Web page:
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Session Tracking: Part I

by W.J. Gilmore

The ability to gather, analyze, and implement information about visitors to your organization's web site is one of the most powerful aspects of this new media. The advantages of doing this are manifold -- this information is not only useful for analyzing the patterns of visitors who are interested in your products and/or services, but also allows you to provide customized services to these visitors. For example, not only could you learn which pages are most popular with French users, but you could also automatically recognize these users and provide them with a welcome message in French.

This type of customized service has become very popular. For example, allows you to view only what you're interested in viewing. This is great, because I'm a weather nut -- I go to the site so much that I would rather not have to waste time navigating around to the various parts of the site when I can just look at everything I want to see on one page. It can also customize each page to my tastes as I navigate through the site, further tailoring content -- even in areas that I have not specifically customized.

In this article, I will explain how you can begin creating your own customized web sites using PHP's session-tracking functionality. It's extremely easy to use, and very useful for creating customized Web applications. Before delving into the functionality, I'll begin by presenting a few introductory concepts.


PHP's session-handling features, first introduced in the 4.0 release, are native and thus require no additional packages other than the PHP distribution. I've had the opportunity to use sessions extensively on both non-Windows and Windows-based servers, and have not run into any compatibility problems thus far. However, there are a few configuration issues that you should keep in mind if you decide to use this cool feature. In this section, I'll present these issues, and will discuss others as applicable later in this article.

Configuration of PHP's session-handling feature takes place in the php.ini file in the section aptly titled "Session." There are currently 19 configuration directives found in this section, some of which are more important than others. I'll discuss the most important directives here:

session.save_handler (files | mm | user)

PHP supports three methods for storing and retrieving session information: within flat files (files), using shared memory (mm), and through user-defined functions (user). Storage within files is the most commonly used method, mostly because it's the default configuration setting.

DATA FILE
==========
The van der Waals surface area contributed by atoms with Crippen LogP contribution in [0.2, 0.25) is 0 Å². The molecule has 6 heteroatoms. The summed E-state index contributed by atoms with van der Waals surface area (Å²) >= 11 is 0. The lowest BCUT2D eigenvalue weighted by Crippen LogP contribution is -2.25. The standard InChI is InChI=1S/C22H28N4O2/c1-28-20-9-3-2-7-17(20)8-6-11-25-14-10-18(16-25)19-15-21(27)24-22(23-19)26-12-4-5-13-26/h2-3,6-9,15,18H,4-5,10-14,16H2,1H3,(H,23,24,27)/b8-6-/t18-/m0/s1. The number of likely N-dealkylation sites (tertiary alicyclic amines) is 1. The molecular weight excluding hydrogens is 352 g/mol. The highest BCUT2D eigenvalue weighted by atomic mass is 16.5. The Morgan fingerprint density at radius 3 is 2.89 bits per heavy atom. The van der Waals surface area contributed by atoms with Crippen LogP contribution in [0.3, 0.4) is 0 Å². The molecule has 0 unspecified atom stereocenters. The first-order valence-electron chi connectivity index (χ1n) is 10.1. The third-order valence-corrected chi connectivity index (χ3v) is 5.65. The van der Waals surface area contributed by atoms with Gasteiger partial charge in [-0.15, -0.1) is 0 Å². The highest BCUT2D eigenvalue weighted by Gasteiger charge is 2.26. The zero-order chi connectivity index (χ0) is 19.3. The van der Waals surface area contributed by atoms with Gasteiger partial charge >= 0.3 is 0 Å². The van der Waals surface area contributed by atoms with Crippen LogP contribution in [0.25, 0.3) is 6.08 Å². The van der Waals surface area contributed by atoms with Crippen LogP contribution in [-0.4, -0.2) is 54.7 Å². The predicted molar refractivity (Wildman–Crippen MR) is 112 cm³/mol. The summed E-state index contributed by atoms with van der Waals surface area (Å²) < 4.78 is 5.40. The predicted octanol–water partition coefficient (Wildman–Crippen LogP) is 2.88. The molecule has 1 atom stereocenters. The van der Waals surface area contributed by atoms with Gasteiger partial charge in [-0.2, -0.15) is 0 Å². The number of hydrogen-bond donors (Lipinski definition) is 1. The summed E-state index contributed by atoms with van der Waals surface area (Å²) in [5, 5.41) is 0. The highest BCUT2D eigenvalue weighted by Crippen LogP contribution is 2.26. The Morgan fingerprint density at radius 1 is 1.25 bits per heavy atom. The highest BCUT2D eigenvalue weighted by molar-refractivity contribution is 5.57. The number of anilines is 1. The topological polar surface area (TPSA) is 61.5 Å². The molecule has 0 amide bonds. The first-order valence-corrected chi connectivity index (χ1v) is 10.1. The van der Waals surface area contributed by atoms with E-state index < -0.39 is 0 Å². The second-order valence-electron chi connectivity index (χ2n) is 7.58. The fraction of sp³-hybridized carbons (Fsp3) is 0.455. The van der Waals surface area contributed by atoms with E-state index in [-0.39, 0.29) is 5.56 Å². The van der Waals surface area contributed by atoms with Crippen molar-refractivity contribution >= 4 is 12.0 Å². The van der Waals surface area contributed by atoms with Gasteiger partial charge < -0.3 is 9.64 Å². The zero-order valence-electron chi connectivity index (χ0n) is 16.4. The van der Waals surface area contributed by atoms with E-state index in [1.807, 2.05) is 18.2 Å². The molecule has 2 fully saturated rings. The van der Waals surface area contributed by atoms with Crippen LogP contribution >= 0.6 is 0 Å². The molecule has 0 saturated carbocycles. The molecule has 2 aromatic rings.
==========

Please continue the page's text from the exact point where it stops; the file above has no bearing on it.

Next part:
Although this is sufficient for most situations, it's important to keep in mind that the number of session-storage files could quickly rise into the thousands and indeed, even hundreds of thousands depending on the number of site visitors. Shared memory is likely to be the fastest of the three methods, but is volatile because this information could easily be erased. The creation of user-defined functions is the most flexible of the three methods, but is also the most complicated. This method allows you to create custom storage and retrieval handlers, making it possible to store the session data within any PHP-supported media, such as an Oracle or MySQL database.

To use one of the three methods, you must set session.save_handler accordingly: files for file-based handling, mm for shared memory, or user for user-defined functions. For purposes of this article, I'll assume that you've left it at the default, files.

session.save_path (path/to/directory)

This directive is only useful when session.save_handler is set to files, as it is used to specify the location where the session files are to be stored. I would recommend setting this directory somewhere outside of the document root to ensure that the files can't be viewed through a browser. Furthermore, ensure that the directory can be written to and read by the user running PHP (probably "nobody").

session.auto_start (0 | 1)

This directive determines whether session-handling will be automatically initiated upon request. Since it's unlikely that you'll use sessions within every section of your site, this is by default set to 0. However, if you'd like to enable automated session support, set this directive to 1.

Of the 19 configuration directives, only the above three are of a general enough nature to be discussed without learning more about PHP's session-handling strategies and features.


Basically, a session can be defined as the timeframe in which a visitor navigates your web site. PHP is capable of tracking a visitor throughout his session by assigning a unique session identification number (SID) to that visitor. Although you can create SIDs in various ways, a default SID created by PHP might look like fc94ad8b1ee49ef79c713ee98ac1fcc4. There are two ways in which the SID can "follow" the user:

  • Storage and subsequent retrieval in a cookie
  • Rewriting of the URL to include the SID parameter

I'll discuss each strategy and its configuration directives in the following sections.

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